Washington may be the ideal landing spot for Lance, who is a dual-threat weapon. Head coach Ron Rivera and offensive coordinator Scott Turner’s previous experience working with Cam Newton would help the transition.
9. Detroit Lions: LB Micah Parsons, Penn State
The Detroit Lions organization has plenty to figure out between now and April. After firing general manager Bob Quinn and head coach Matt Patricia, the franchise could go in myriad directions.
At this juncture, it’s best to assume the Lions will target an elite talent worthy of a top-10 consideration instead of trying to fill a specific position.
Penn State’s Micah Parsons, who opted out this season, may be the best all-around defensive prospect in the draft class.
The linebacker is an outstanding athlete with a nose for the football and enormous growth potential, specifically in coverage, after converting from defensive end during his freshman campaign. Most off-ball linebackers aren’t natural pass-rushers. Parsons is. According to Pro Football Focus, he led all Power Five linebackers in pass-rush grade the previous two seasons.
For a team like Detroit that has struggled immensely to generate pressure over the last few seasons, Parsons would give the defense a tremendous boost.
10. Atlanta Falcons: CB Caleb Farley, Virginia Tech
While the Atlanta Falcons defense is playing better under interim head coach Raheem Morris, it is still 31st overall against the pass.
Atlanta is already youthful at cornerback. The organization spent this year’s 16th overall pick on A.J. Terrell, who’s had his ups and downs as a rookie but has played relatively well compared to his classmates. Kendall Sheffield’s performance opposite Terrell is the real problem. On top of that, veteran Darqueze Dennard is a free agent after this season.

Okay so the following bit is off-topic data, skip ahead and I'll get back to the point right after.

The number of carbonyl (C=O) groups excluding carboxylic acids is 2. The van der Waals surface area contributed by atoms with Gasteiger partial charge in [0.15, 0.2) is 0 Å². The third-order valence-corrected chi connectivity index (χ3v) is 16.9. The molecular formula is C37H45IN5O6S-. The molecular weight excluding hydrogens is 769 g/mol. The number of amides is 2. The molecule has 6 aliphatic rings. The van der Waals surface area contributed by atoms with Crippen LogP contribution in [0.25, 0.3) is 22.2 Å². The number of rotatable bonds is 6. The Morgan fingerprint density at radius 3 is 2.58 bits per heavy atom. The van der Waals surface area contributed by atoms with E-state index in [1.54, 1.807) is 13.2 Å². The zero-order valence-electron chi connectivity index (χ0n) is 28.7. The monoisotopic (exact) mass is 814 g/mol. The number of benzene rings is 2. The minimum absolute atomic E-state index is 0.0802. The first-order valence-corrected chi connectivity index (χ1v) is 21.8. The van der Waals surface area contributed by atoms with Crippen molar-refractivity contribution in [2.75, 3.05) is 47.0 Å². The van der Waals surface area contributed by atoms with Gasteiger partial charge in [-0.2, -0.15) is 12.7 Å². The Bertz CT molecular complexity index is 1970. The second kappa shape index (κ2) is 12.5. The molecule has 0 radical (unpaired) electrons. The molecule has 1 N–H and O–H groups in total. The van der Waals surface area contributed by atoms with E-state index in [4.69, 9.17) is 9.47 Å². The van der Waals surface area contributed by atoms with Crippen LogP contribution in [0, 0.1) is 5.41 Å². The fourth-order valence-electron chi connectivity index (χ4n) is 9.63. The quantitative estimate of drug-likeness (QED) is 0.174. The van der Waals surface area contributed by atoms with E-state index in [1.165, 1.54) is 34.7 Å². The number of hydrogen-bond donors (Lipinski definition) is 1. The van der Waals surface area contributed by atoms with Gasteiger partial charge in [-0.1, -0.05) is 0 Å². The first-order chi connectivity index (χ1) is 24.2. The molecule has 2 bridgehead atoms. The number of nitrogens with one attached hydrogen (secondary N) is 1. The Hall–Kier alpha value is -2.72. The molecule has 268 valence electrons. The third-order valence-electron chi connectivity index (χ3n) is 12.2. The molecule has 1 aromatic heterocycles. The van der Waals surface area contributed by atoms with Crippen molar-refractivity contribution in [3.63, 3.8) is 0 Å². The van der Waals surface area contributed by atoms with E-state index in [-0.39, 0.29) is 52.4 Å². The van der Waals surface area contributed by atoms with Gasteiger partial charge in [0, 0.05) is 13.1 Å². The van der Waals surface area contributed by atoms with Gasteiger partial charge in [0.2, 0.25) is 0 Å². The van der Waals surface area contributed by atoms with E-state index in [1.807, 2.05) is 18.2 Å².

In a pass-first league, a team needs multiple reliable cover corners, so another first-round investment seems logical.
Virginia Tech’s Caleb Farley is a difficult evaluation due to previous knee injuries and opting out this season, but his physical tools are undeniable. The 6’2″, 207-pound defensive back is big and physical at the line of scrimmage and thrives in press coverage. His combination of size, length, speed and outstanding play during the 2019 campaign will make him one of the draft’s most sought-after prospects.
11 Miami Dolphins (from Houston): TE Kyle Pitts, Florida
The Miami Dolphins are sitting pretty in that they’re ahead of schedule in their rebuilding process, in the thick of the playoff race and have two 2021 first-round picks.
Head coach Brian Flores spent 11 seasons on Bill Belichick’s staff. He knows the value of a dynamic, game-changing tight end. Flores also knows how effective an offense can be with a pair of mismatches at the position.
With Mike Gesicki, who is second on the squad with 30 receptions for 449 yards, still under contract for another season, the Dolphins don’t need a tight end. But general manager Chris Grier shouldn’t overlook a difference-maker.
Kyle Pitts is impossible to cover at the collegiate level. The 6’6″ target can be used in a variety of ways. He plays in-line, works the slot and can even contribute outside the numbers. The Florida tight end leads all collegiate tight ends with 11 touchdown receptions.
12. Denver Broncos: LB Jeremiah Owusu-Koramoah, Notre Dame
As the game evolves, position designations start to look different. Linebacker is the most obvious example.
Today’s second-line defenders aren’t 250-plus-pound downhill thumpers anymore. They need to be athletic and versatile or be exploited in the passing game. As such, today’s modern linebacker may look more like an overstuffed safety.